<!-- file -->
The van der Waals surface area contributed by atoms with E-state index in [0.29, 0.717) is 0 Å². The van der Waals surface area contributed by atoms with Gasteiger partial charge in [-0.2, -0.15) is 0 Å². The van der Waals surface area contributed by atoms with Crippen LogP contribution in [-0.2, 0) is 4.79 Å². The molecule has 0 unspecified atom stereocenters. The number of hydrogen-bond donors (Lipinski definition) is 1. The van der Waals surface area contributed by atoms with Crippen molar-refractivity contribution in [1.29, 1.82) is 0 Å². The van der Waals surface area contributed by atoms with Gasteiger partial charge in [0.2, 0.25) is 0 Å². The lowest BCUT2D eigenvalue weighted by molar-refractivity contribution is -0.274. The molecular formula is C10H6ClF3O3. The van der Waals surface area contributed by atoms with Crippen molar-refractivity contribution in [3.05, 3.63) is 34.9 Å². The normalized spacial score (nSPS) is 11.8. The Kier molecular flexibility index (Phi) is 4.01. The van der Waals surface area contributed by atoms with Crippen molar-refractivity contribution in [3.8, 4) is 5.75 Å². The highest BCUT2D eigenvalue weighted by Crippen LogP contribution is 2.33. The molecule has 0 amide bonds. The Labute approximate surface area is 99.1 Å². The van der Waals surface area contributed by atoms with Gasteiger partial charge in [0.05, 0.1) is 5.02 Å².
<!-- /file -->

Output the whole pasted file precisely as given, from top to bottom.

The van der Waals surface area contributed by atoms with E-state index in [0.29, 0.717) is 0 Å². The van der Waals surface area contributed by atoms with Gasteiger partial charge in [-0.2, -0.15) is 0 Å². The van der Waals surface area contributed by atoms with Crippen LogP contribution in [-0.2, 0) is 4.79 Å². The molecule has 0 unspecified atom stereocenters. The number of hydrogen-bond donors (Lipinski definition) is 1. The van der Waals surface area contributed by atoms with Crippen molar-refractivity contribution in [1.29, 1.82) is 0 Å². The van der Waals surface area contributed by atoms with Gasteiger partial charge in [0.2, 0.25) is 0 Å². The lowest BCUT2D eigenvalue weighted by molar-refractivity contribution is -0.274. The molecular formula is C10H6ClF3O3. The van der Waals surface area contributed by atoms with Crippen molar-refractivity contribution in [3.05, 3.63) is 34.9 Å². The normalized spacial score (nSPS) is 11.8. The Kier molecular flexibility index (Phi) is 4.01. The van der Waals surface area contributed by atoms with Crippen molar-refractivity contribution in [3.8, 4) is 5.75 Å². The highest BCUT2D eigenvalue weighted by Crippen LogP contribution is 2.33. The molecule has 0 amide bonds. The Labute approximate surface area is 99.1 Å². The van der Waals surface area contributed by atoms with Gasteiger partial charge in [0.05, 0.1) is 5.02 Å².